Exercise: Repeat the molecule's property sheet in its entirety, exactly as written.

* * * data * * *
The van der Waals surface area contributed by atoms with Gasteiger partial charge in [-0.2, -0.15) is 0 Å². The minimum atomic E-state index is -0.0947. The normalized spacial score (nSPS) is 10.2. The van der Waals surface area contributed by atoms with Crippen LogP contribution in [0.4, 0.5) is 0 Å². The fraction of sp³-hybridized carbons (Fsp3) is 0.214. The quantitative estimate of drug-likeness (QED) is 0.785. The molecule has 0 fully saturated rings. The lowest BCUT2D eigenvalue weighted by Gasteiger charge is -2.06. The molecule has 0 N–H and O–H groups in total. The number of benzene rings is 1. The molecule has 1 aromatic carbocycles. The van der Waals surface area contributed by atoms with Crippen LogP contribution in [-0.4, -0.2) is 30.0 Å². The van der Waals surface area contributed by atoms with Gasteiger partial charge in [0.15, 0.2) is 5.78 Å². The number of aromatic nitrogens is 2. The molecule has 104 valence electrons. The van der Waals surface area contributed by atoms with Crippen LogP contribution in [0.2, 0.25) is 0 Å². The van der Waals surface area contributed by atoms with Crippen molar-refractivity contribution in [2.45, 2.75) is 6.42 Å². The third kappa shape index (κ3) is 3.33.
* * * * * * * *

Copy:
The van der Waals surface area contributed by atoms with Gasteiger partial charge in [-0.2, -0.15) is 0 Å². The minimum atomic E-state index is -0.0947. The normalized spacial score (nSPS) is 10.2. The van der Waals surface area contributed by atoms with Crippen LogP contribution in [0.4, 0.5) is 0 Å². The fraction of sp³-hybridized carbons (Fsp3) is 0.214. The quantitative estimate of drug-likeness (QED) is 0.785. The molecule has 0 fully saturated rings. The lowest BCUT2D eigenvalue weighted by Gasteiger charge is -2.06. The molecule has 0 N–H and O–H groups in total. The number of benzene rings is 1. The molecule has 1 aromatic carbocycles. The van der Waals surface area contributed by atoms with Crippen LogP contribution in [-0.4, -0.2) is 30.0 Å². The van der Waals surface area contributed by atoms with Gasteiger partial charge in [0.15, 0.2) is 5.78 Å². The number of aromatic nitrogens is 2. The molecule has 104 valence electrons. The van der Waals surface area contributed by atoms with Crippen LogP contribution in [0.2, 0.25) is 0 Å². The van der Waals surface area contributed by atoms with Crippen molar-refractivity contribution in [2.45, 2.75) is 6.42 Å². The third kappa shape index (κ3) is 3.33.